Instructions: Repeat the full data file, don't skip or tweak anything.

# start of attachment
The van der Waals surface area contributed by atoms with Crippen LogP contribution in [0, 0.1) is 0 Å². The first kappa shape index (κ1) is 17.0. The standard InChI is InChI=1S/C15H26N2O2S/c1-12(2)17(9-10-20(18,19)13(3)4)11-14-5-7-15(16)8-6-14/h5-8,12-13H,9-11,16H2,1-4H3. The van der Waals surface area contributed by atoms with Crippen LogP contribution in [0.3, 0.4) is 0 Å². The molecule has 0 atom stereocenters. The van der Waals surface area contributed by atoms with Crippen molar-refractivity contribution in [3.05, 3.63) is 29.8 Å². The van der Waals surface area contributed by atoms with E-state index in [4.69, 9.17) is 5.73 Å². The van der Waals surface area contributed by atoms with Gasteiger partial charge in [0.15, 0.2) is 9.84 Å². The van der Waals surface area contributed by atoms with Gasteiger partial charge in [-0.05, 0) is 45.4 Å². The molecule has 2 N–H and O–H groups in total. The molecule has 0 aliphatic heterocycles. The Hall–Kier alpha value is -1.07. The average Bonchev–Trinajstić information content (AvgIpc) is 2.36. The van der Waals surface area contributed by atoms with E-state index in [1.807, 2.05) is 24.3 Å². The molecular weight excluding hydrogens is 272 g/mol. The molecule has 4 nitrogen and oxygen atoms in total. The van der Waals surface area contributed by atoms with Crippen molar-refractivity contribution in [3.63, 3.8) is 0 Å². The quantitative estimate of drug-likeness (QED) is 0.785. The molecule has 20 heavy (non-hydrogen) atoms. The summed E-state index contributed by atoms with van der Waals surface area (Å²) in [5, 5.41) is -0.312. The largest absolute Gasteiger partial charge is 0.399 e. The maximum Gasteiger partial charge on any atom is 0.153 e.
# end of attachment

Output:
The van der Waals surface area contributed by atoms with Crippen LogP contribution in [0, 0.1) is 0 Å². The first kappa shape index (κ1) is 17.0. The standard InChI is InChI=1S/C15H26N2O2S/c1-12(2)17(9-10-20(18,19)13(3)4)11-14-5-7-15(16)8-6-14/h5-8,12-13H,9-11,16H2,1-4H3. The van der Waals surface area contributed by atoms with Crippen LogP contribution in [0.3, 0.4) is 0 Å². The molecule has 0 atom stereocenters. The van der Waals surface area contributed by atoms with Crippen molar-refractivity contribution in [3.05, 3.63) is 29.8 Å². The van der Waals surface area contributed by atoms with E-state index in [4.69, 9.17) is 5.73 Å². The van der Waals surface area contributed by atoms with Gasteiger partial charge in [0.15, 0.2) is 9.84 Å². The van der Waals surface area contributed by atoms with Gasteiger partial charge in [-0.05, 0) is 45.4 Å². The molecule has 2 N–H and O–H groups in total. The molecule has 0 aliphatic heterocycles. The Hall–Kier alpha value is -1.07. The average Bonchev–Trinajstić information content (AvgIpc) is 2.36. The van der Waals surface area contributed by atoms with E-state index in [1.807, 2.05) is 24.3 Å². The molecular weight excluding hydrogens is 272 g/mol. The molecule has 4 nitrogen and oxygen atoms in total. The van der Waals surface area contributed by atoms with Crippen molar-refractivity contribution in [3.63, 3.8) is 0 Å². The quantitative estimate of drug-likeness (QED) is 0.785. The molecule has 20 heavy (non-hydrogen) atoms. The summed E-state index contributed by atoms with van der Waals surface area (Å²) in [5, 5.41) is -0.312. The largest absolute Gasteiger partial charge is 0.399 e. The maximum Gasteiger partial charge on any atom is 0.153 e.